Here are just a few of the many benefits of incorporating video into your sites:

  • Increases conversion on sales pages. The long-form sales letter may become a thing of the past, as the most skilled (and profitable!) internet marketers are moving towards video.
  • Increases site visits. When you publicize your website or blog link through your videos, and distribute those videos to any (or preferably ALL) of the best of the video sharing sites, you’ll see an increase in traffic as people come to your website in search of more quality information.
  • Increase in connection. People may read your words, but they won’t feel that they really know you until they can look into your eyes and hear your voice – even if it’s just virtually. Interpersonal relations experts know that most of communication (up to 80%) is non-verbal, coming from facial expressions, tone of voice, and body language. Without allowing your audience to see you in action, you’re cutting them off from their most valuable source of information about who you really are.
  • Increase in reach. There are a number of different modalities of learning, of which reading is only one. The more different learning styles you use in your marketing, the larger percentage of your potential audience you’ll reach.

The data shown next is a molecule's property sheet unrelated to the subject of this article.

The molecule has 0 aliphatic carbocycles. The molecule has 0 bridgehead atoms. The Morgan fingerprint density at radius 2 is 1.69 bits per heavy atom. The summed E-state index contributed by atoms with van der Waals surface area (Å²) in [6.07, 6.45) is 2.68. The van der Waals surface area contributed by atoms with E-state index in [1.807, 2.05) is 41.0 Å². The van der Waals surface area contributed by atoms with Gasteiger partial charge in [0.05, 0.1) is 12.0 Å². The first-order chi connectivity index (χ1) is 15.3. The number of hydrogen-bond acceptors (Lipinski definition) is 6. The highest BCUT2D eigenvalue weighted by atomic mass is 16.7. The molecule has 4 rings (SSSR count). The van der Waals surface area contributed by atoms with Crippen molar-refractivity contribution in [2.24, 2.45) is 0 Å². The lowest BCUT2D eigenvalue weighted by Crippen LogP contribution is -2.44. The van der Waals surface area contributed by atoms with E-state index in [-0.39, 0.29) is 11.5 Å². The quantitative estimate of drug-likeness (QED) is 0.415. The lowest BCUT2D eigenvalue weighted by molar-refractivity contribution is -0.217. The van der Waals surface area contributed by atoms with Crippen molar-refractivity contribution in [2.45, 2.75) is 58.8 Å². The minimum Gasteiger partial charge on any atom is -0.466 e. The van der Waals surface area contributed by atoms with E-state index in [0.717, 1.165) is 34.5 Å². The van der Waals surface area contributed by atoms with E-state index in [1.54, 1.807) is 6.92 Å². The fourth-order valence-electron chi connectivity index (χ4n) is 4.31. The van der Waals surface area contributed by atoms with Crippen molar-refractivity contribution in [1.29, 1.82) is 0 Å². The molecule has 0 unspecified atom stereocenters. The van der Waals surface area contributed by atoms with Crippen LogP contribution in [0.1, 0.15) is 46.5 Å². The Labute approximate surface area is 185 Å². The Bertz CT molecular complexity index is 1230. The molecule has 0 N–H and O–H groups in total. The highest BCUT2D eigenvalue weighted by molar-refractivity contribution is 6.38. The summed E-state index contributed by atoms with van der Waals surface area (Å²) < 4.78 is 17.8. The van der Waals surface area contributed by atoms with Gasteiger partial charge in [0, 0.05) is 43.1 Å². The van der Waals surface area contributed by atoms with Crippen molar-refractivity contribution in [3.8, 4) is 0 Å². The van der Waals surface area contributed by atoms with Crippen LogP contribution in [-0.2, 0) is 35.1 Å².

• Increase in status. Let’s face it; if we read something extraordinary, we may become interested, but some doubt remains. Did the “author” really write it him- or herself? Is it in their own words? Was there a ghostwriter involved? But when we SEE and HEAR someone talking about their area of expertise, we perk up – we know that they are, indeed, the expert, not just a mouthpiece for someone else’s words.

That should be enough proof for you to convince you to give this video thing more consideration. I know, I know, you’re still not sure you can do this. That’s why in the next section we’re going to talk about how to get over your fear of the camera.

Getting Over Your Fear of the Camera

When it comes to stepping in front of the camera, the excuses for why you just can’t do it range from having a Minnie Mouse voice to having a receding hairline. I’ve heard them all – and let me tell you, none of them holds water! In this section, I’m going to explore the main reasons people avoid going on-camera, and look at why those excuses are just that – excuses (ie. reasons NOT to do something).

“I am not good-looking enough to be on camera.”